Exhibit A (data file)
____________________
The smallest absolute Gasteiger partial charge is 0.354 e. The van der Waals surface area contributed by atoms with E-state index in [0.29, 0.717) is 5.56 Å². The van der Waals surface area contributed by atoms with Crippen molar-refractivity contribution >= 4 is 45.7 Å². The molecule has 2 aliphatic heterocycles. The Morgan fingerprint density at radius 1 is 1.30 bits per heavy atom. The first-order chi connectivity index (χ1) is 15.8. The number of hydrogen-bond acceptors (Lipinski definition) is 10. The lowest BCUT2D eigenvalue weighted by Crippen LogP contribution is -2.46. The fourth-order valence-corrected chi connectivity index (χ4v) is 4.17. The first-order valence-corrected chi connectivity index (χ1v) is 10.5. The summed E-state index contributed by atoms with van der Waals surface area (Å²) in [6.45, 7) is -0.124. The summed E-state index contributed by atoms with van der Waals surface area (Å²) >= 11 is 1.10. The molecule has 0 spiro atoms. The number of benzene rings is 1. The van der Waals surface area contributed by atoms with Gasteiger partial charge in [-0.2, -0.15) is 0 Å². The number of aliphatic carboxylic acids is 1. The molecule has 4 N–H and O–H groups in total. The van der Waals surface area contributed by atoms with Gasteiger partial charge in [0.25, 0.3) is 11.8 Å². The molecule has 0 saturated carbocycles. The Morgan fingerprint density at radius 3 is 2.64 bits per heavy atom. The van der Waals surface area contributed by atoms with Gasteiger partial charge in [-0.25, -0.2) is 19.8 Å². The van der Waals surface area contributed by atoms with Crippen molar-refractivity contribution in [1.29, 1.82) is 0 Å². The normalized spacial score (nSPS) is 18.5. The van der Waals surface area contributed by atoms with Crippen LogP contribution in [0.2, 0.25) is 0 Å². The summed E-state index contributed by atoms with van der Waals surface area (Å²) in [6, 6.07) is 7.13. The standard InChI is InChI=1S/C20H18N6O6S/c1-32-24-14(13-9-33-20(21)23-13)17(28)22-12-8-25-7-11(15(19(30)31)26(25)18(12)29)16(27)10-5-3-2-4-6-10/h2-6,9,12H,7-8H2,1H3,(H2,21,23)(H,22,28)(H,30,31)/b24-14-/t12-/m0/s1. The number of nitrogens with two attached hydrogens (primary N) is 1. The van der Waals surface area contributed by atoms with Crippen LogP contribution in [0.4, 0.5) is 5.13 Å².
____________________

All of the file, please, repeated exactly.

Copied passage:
The smallest absolute Gasteiger partial charge is 0.354 e. The van der Waals surface area contributed by atoms with E-state index in [0.29, 0.717) is 5.56 Å². The van der Waals surface area contributed by atoms with Crippen molar-refractivity contribution >= 4 is 45.7 Å². The molecule has 2 aliphatic heterocycles. The Morgan fingerprint density at radius 1 is 1.30 bits per heavy atom. The first-order chi connectivity index (χ1) is 15.8. The number of hydrogen-bond acceptors (Lipinski definition) is 10. The lowest BCUT2D eigenvalue weighted by Crippen LogP contribution is -2.46. The fourth-order valence-corrected chi connectivity index (χ4v) is 4.17. The first-order valence-corrected chi connectivity index (χ1v) is 10.5. The summed E-state index contributed by atoms with van der Waals surface area (Å²) in [6.45, 7) is -0.124. The summed E-state index contributed by atoms with van der Waals surface area (Å²) >= 11 is 1.10. The molecule has 0 spiro atoms. The number of benzene rings is 1. The van der Waals surface area contributed by atoms with Gasteiger partial charge in [-0.2, -0.15) is 0 Å². The number of aliphatic carboxylic acids is 1. The molecule has 4 N–H and O–H groups in total. The van der Waals surface area contributed by atoms with Gasteiger partial charge in [0.25, 0.3) is 11.8 Å². The molecule has 0 saturated carbocycles. The Morgan fingerprint density at radius 3 is 2.64 bits per heavy atom. The van der Waals surface area contributed by atoms with Gasteiger partial charge in [-0.25, -0.2) is 19.8 Å². The van der Waals surface area contributed by atoms with Crippen molar-refractivity contribution in [1.29, 1.82) is 0 Å². The normalized spacial score (nSPS) is 18.5. The van der Waals surface area contributed by atoms with Crippen LogP contribution in [0.2, 0.25) is 0 Å². The summed E-state index contributed by atoms with van der Waals surface area (Å²) in [6, 6.07) is 7.13. The standard InChI is InChI=1S/C20H18N6O6S/c1-32-24-14(13-9-33-20(21)23-13)17(28)22-12-8-25-7-11(15(19(30)31)26(25)18(12)29)16(27)10-5-3-2-4-6-10/h2-6,9,12H,7-8H2,1H3,(H2,21,23)(H,22,28)(H,30,31)/b24-14-/t12-/m0/s1. The number of nitrogens with two attached hydrogens (primary N) is 1. The van der Waals surface area contributed by atoms with Crippen LogP contribution in [0.4, 0.5) is 5.13 Å².